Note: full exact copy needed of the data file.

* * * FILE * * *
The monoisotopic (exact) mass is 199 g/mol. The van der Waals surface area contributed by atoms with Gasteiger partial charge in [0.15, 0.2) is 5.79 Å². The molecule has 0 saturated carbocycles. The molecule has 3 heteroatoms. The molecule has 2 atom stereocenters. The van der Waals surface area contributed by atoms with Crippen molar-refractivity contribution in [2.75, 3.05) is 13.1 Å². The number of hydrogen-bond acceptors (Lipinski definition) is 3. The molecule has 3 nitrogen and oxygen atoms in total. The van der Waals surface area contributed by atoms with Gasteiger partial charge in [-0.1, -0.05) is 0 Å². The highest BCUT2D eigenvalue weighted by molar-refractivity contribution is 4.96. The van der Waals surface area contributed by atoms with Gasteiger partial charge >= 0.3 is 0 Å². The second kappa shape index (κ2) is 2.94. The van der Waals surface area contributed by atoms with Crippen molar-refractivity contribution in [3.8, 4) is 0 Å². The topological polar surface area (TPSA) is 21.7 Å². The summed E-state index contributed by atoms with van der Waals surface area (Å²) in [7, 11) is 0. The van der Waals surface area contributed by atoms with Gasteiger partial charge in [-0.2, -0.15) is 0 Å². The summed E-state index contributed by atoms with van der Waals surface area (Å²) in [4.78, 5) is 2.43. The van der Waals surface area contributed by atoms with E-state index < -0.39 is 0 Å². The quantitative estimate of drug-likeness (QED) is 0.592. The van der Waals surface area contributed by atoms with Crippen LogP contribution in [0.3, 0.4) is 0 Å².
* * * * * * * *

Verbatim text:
The monoisotopic (exact) mass is 199 g/mol. The van der Waals surface area contributed by atoms with Gasteiger partial charge in [0.15, 0.2) is 5.79 Å². The molecule has 0 saturated carbocycles. The molecule has 3 heteroatoms. The molecule has 2 atom stereocenters. The van der Waals surface area contributed by atoms with Crippen molar-refractivity contribution in [2.75, 3.05) is 13.1 Å². The number of hydrogen-bond acceptors (Lipinski definition) is 3. The molecule has 3 nitrogen and oxygen atoms in total. The van der Waals surface area contributed by atoms with Gasteiger partial charge in [-0.1, -0.05) is 0 Å². The highest BCUT2D eigenvalue weighted by molar-refractivity contribution is 4.96. The van der Waals surface area contributed by atoms with Gasteiger partial charge >= 0.3 is 0 Å². The second kappa shape index (κ2) is 2.94. The van der Waals surface area contributed by atoms with Crippen molar-refractivity contribution in [3.8, 4) is 0 Å². The topological polar surface area (TPSA) is 21.7 Å². The summed E-state index contributed by atoms with van der Waals surface area (Å²) in [7, 11) is 0. The van der Waals surface area contributed by atoms with Gasteiger partial charge in [-0.2, -0.15) is 0 Å². The summed E-state index contributed by atoms with van der Waals surface area (Å²) in [4.78, 5) is 2.43. The van der Waals surface area contributed by atoms with E-state index < -0.39 is 0 Å². The quantitative estimate of drug-likeness (QED) is 0.592. The van der Waals surface area contributed by atoms with Crippen LogP contribution in [0.3, 0.4) is 0 Å².